Unable, apparently, to convince the public that women having sex without "consequences" is inherently bad for society, conservatives have taken to claiming that increasing access to contraception won't actually prevent abortions. They're wrong.
In his recent column in the New York Times, Ross Douthat argues that even though conservatives have failed in selling chastity to the public (even in solidly red states), a remedy he seemingly wants to offer for married couples too, "the liberal narrative has glaring problems as well." What, exactly?
To begin with, a lack of contraceptive access simply doesn’t seem to be a significant factor in unplanned pregnancy in the United States. When the Alan Guttmacher Institute surveyed more than 10,000 women who had procured abortions in 2000 and 2001, it found that only 12 percent cited problems obtaining birth control as a reason for their pregnancies. A recent Centers for Disease Control and Prevention study of teenage mothers found similar results: Only 13 percent of the teens reported having had trouble getting contraception."
Douthat also cited high abortion rates in blue states as a sign of liberal failure, as if abortion rates wouldn't naturally be higher in places where abortion tends to be more available and less legally restricted, or as if women don't routinely travel to more accessible locations to have abortions. Meanwhile, syndicated columnist Rich Lowry cited the same CDC study and claimed that “by any reasonable standard, we are one of the most lavishly contracepted societies in the history of the planet." He added, "Of all the causes of the explosion in illegitimate births, limited access to contraception can’t be high on the list."
First, a crucial note about how we talk about limiting abortions. Perhaps it is a sign of rhetorical defeat when the strongest final flourish Douthat can come up with in a column opposing contraceptive access is that abortion "isn't a pretty sight" (very few medical procedures are) or that only 12 percent had trouble accessing contraception. As Guttmacher's senior public policy associate Adam Sonfield pointed out to me this morning, that 12 percent who had problems obtaining birth control translates into about "68,000 abortions, or about a 5 percent reduction in the total number of abortions in the country. That’s not small change."
But it's also worth reiterating, as Adele Stan did this weekend and reproductive rights activists have been saying for years, that if you're more than nominally pro-choice, you cede important ground by embracing the "safe, legal and rare" formulation that Douthat cited as a consensus. As the National Network of Abortion Funds tweeted, "Let's reject 'rare.' If abortions are legal & accessible, number of abortions performed should = exactly the number of abortions necessary." Contrast the following data points -- the 87 percent of U.S. counties that lack an abortion provider, the financial barriers that right-wingers would like to increase with insurance bans, and the significant stigma around abortion --- with the fact that almost half of all pregnancies are unintended. Suddenly, "rare" becomes more about a lack of real choice rather than choosing from an abundance of options. If, as a matter of public health policy, we are doing a terrible job of preventing unintended pregnancies, and some women want abortions and can't have them, then the current rate is too low.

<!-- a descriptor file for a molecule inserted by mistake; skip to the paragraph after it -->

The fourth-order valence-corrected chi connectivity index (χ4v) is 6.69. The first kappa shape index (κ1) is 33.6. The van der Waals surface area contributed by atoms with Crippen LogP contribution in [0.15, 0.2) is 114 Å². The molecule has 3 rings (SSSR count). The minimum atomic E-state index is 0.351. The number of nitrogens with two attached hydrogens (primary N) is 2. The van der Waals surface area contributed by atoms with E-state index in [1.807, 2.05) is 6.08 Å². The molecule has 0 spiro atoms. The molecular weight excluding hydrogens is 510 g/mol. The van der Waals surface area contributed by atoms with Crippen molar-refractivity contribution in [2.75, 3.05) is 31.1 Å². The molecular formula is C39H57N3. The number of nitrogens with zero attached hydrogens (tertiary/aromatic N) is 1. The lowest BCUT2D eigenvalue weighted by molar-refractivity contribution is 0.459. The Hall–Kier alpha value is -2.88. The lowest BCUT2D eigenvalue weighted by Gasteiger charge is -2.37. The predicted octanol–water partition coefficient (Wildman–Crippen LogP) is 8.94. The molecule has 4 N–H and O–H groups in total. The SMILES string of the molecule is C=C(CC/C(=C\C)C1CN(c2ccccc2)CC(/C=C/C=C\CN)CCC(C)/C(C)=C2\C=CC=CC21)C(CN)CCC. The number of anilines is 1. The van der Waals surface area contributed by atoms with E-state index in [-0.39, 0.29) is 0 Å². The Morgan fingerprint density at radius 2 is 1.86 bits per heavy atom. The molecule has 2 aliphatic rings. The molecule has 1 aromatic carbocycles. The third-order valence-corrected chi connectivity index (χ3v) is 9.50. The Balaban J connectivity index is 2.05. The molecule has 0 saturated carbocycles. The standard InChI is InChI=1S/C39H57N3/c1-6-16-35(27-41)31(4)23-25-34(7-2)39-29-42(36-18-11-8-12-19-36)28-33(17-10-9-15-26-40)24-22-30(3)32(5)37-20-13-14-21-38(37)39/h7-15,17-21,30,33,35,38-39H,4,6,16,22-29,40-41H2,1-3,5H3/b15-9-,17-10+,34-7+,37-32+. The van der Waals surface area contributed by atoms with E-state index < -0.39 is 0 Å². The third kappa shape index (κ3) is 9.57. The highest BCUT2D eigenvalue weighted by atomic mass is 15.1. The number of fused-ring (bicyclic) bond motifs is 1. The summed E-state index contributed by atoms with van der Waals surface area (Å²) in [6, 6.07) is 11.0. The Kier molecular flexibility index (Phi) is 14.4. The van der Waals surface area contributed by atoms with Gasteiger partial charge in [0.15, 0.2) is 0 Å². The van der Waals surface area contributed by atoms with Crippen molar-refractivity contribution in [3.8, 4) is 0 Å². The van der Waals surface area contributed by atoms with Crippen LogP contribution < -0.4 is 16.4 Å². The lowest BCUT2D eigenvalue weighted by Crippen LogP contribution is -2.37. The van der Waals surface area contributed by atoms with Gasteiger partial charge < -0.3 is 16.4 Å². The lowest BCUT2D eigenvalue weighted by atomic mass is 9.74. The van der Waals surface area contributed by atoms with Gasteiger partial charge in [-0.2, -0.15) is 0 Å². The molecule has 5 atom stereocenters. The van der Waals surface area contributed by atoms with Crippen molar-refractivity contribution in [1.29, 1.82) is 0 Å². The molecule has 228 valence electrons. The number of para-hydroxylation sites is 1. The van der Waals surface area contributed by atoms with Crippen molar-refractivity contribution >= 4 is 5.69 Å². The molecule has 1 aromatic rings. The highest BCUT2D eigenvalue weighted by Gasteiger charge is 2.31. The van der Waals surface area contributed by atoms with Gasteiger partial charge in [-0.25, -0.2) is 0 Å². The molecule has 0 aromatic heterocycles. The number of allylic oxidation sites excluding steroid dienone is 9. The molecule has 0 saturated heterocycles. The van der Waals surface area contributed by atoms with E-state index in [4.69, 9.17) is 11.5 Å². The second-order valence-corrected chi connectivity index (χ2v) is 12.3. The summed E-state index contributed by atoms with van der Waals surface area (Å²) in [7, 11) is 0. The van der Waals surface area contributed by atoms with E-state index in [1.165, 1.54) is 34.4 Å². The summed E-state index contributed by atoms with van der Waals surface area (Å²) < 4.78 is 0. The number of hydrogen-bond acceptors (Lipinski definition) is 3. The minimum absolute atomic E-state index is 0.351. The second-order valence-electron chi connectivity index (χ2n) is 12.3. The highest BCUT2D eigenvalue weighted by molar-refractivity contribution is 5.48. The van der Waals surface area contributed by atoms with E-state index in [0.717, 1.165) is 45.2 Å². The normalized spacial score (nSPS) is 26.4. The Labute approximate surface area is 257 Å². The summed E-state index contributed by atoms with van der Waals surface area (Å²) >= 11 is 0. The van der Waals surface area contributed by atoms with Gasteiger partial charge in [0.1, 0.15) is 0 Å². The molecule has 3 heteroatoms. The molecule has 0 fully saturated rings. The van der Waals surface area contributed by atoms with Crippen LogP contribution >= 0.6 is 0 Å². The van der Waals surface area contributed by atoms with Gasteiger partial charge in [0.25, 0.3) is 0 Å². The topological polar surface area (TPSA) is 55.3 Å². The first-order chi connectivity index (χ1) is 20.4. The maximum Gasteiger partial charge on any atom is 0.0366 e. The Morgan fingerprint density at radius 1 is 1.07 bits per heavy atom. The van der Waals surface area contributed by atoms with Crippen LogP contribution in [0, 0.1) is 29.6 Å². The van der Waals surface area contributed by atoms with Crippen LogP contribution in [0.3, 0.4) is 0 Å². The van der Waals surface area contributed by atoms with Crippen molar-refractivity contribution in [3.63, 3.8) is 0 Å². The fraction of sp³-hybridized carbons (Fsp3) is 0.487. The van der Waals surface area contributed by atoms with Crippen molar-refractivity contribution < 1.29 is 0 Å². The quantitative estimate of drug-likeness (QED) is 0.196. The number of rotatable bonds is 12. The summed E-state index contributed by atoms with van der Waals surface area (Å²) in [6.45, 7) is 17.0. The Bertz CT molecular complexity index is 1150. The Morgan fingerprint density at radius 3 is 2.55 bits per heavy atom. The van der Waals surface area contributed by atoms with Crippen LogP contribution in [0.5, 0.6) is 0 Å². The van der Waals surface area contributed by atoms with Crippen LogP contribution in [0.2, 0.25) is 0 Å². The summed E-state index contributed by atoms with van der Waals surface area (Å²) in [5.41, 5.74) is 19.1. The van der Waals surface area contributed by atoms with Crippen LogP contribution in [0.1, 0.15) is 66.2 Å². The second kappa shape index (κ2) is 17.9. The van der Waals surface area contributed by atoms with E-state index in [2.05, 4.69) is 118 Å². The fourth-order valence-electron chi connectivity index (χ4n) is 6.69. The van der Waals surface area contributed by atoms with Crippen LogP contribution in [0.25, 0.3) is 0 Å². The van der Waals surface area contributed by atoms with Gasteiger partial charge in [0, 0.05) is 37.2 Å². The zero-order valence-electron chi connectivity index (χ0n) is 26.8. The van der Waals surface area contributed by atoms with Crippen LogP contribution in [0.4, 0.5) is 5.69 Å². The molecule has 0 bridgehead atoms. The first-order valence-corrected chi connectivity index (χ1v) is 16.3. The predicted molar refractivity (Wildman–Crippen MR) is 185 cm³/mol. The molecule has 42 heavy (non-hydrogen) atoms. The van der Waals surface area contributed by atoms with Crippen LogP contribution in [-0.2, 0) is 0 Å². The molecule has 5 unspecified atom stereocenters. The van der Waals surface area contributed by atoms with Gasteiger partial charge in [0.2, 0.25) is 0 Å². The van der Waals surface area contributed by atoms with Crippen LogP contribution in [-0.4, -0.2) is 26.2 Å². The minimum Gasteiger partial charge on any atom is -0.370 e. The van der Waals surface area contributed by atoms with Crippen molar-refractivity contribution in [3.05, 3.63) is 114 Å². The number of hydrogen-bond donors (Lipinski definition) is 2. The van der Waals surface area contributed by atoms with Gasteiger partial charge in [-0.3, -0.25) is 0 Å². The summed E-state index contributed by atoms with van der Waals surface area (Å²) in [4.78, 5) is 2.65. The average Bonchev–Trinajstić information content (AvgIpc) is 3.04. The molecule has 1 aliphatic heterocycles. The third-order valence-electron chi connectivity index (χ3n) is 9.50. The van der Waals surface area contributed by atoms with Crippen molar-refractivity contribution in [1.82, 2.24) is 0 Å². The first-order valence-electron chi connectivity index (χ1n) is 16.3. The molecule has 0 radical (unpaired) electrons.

But even if you believe women have no right to terminate pregnancies in any circumstance, it requires serious, willful ignorance to argue that contraceptive access has nothing to with lowering the U.S.' unusually high number of unwanted pregnancies, which is what we should really be talking about here. Douthat claims that "if social conservatives haven’t figured out how to make all good things go together in post-sexual-revolution America, neither have social liberals."
But, in fact, even "blue states" and "social liberals" have so far been unable to fully put into practice policies that might help make "all good things go together," partly because of barriers put into place by Douthat and Lowry's compatriots. That's exactly what the Affordable Care Act guidelines they oppose are trying to do.
To a significant extent, contraception is already preventing unintended pregnancy, though not enough of them, for reasons I'll explain. According to Guttmacher's testimony last year in favor of the new Affordable Care Act guidelines:
The proportion using contraceptives among unmarried women at risk of unintended pregnancy increased from 80 percent in 1982 to 86 percent in 2002; this increase was accompanied by a decline in unmarried women’s unintended pregnancy and abortion rates over the same period, with the abortion rate for unmarried women falling from 50 per 1,000 women in 1981 to 34 per 1,000 in 2000.